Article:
Insurance markets are reacting and may limit coverage.

The widespread impact of the SolarWinds hack and the significant potential financial consequences to organisations affected has caused insurers to analyse their exposures and seek to minimise potential losses. Insurers are increasingly seeking clarification from insureds on whether SolarWinds Orion software was used and some are seeking to limit exposure or exclude coverage entirely if remediation updates are not installed. In an already hardening insurance market caused by a dramatic increase in ransomware attacks, this incident is likely to be impactful in changing terms and availability of cyber coverage for some organisations. It is important for organisations to be aware of their potential exposure to this incident and be prepared for detailed additional enquiries from insurers on technical measures they are taking to manage vendor and broader cyber risks.

Other insurance considerations

Cyber insurance policyholders, especially those who utilise the Orion platform and/or have been notified of a SolarWinds event-related compromise at a third-party vendor should strongly consider reporting this matter to their insurer(s). Given the breadth of the attack and sheer number of potentially affected organisations, including government agencies, even those cyber insurance policyholders without a definitively known compromise in-house or at a vendor, should discuss with their broker whether a notice to the insurer(s) of a potential compromise is prudent under the circumstances.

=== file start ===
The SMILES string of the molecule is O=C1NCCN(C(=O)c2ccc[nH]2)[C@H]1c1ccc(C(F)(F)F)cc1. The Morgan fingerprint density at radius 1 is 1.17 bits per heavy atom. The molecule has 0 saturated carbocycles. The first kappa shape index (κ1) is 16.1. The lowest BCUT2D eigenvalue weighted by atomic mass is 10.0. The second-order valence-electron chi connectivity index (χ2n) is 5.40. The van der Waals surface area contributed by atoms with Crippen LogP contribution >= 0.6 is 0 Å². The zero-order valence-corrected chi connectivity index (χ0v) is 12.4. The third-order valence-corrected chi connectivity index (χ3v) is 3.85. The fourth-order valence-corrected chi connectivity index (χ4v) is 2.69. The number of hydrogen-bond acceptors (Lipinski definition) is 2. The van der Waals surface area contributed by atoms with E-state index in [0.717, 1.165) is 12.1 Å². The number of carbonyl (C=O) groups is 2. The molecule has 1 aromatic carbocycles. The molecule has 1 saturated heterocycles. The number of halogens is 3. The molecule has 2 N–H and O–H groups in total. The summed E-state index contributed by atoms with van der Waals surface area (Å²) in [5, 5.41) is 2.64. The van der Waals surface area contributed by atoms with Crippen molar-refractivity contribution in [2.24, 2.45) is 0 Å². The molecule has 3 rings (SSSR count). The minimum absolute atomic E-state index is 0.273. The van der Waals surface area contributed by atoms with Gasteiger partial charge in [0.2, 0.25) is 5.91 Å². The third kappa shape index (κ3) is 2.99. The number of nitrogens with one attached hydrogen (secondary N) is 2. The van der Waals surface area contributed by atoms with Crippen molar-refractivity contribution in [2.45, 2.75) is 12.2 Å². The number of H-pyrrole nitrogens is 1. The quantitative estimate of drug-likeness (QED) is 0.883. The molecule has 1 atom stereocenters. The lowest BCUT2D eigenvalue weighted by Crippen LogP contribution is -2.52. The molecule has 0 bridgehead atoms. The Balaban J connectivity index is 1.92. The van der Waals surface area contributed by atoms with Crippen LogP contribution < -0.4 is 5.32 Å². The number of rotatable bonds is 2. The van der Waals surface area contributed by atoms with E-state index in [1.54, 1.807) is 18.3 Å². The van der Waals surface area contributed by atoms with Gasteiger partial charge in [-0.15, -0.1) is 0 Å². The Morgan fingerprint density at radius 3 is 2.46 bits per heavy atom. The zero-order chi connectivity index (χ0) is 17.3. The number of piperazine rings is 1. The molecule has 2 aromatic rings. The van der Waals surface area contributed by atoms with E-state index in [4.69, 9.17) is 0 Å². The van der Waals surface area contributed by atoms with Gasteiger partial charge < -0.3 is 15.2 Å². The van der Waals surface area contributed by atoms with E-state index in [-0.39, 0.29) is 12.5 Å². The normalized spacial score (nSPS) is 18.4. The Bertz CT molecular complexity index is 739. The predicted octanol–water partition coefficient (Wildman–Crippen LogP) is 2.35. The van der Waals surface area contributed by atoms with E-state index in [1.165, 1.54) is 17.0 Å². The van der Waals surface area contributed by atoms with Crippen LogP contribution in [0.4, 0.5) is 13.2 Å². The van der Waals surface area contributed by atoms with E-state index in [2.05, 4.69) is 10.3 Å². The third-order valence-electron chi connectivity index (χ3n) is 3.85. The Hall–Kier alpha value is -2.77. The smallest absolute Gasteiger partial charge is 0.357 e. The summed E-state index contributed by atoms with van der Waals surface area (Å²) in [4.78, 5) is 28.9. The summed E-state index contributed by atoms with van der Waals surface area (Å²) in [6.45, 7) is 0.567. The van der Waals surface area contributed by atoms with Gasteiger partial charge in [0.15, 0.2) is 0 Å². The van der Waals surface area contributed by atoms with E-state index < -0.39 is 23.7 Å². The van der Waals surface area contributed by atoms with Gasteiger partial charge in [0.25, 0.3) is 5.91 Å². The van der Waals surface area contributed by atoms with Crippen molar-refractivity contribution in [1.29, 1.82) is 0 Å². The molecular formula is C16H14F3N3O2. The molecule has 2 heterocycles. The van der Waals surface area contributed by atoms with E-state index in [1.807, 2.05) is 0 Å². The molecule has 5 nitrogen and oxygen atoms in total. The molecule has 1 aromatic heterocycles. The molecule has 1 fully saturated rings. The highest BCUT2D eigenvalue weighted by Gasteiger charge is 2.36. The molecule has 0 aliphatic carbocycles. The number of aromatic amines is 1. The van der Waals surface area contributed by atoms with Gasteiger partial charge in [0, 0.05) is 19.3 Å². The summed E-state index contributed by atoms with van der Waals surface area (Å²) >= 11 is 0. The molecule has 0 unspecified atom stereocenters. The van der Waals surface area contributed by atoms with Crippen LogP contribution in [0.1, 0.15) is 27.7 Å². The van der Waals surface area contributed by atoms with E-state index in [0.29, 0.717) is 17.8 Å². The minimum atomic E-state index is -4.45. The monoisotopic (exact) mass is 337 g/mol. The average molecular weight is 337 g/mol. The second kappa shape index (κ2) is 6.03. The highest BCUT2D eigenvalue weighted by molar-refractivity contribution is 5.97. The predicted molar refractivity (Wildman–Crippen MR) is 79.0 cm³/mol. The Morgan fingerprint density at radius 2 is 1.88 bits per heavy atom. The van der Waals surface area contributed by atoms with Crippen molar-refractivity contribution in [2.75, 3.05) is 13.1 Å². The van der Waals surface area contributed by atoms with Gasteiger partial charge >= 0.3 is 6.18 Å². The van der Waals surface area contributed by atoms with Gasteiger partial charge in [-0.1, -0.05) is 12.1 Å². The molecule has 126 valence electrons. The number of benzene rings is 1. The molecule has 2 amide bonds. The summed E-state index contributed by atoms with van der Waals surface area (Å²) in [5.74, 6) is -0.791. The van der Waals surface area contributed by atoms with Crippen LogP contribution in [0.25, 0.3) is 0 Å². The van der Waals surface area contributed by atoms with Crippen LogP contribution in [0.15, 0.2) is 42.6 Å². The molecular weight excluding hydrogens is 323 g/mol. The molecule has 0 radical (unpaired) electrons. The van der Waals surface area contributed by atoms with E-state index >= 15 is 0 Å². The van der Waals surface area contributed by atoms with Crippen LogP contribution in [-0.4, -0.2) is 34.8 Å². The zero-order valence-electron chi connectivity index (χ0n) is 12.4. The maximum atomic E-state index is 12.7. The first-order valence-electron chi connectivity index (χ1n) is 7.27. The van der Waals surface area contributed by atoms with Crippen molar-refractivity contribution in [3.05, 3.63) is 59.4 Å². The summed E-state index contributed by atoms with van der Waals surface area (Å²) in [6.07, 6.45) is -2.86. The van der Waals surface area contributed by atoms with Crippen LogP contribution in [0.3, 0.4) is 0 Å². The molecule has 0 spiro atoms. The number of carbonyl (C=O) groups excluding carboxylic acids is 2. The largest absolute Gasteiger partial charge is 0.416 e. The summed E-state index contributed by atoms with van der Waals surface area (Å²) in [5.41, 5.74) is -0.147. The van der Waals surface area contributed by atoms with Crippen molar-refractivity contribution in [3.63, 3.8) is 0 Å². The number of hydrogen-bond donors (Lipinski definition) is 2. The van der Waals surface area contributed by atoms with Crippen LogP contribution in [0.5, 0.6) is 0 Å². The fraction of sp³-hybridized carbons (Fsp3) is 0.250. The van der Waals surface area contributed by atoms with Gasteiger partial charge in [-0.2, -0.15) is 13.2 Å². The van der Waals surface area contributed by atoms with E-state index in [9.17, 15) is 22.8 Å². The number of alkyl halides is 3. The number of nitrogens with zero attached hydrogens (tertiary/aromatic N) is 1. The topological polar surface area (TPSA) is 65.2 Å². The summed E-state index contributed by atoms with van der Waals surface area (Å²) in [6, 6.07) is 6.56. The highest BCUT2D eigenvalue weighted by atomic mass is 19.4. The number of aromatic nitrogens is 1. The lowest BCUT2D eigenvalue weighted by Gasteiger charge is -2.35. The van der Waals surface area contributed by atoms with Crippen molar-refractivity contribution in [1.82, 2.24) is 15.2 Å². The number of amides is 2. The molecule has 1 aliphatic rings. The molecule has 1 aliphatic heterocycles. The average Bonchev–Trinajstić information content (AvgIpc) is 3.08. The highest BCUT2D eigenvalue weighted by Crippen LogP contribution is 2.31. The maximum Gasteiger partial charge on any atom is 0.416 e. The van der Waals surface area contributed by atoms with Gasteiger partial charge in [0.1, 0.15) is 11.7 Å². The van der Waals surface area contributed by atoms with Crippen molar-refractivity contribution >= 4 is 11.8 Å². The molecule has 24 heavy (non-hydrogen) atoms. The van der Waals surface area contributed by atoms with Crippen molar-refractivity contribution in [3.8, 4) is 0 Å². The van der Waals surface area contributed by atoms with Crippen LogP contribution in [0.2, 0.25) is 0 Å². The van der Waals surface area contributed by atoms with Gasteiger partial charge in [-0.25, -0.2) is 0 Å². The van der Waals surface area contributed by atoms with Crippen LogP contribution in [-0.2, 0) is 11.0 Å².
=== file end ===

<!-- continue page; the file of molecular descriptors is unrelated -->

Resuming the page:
About the FINEX Cyber Risk Solutions team

The FINEX Cyber Risk Solutions (CRS) team is a global team of consultants offering tailored services that support insurance goals, align cyber risk management with business objectives and deliver cost effective Cyber Risk Resilience. The CRS team can design solutions to meet client needs in Cyber Risk Assessment and Quantification, Incident Response and Business Continuity Planning, Operational Risk Analysis, Governance and Policy development and many other cyber risk areas.

Why Willis Towers Watson

More than half of all cyber incidents begin with employees, so it’s a people problem. And the average data breach costs approximately $4 million, so it’s a capital problem, too. As a global leader in human capital solutions, risk advisory and broking, we are well prepared to assess your cyber vulnerabilities, provide innovative solutions and improve your ability to successfully recover from future attacks.


Global Team Leader, Senior Consultant, FINEX Cyber Risk Solutions Team


GB Head of FINEX Financial Institutions

Global Head of FINEX Financial Institutions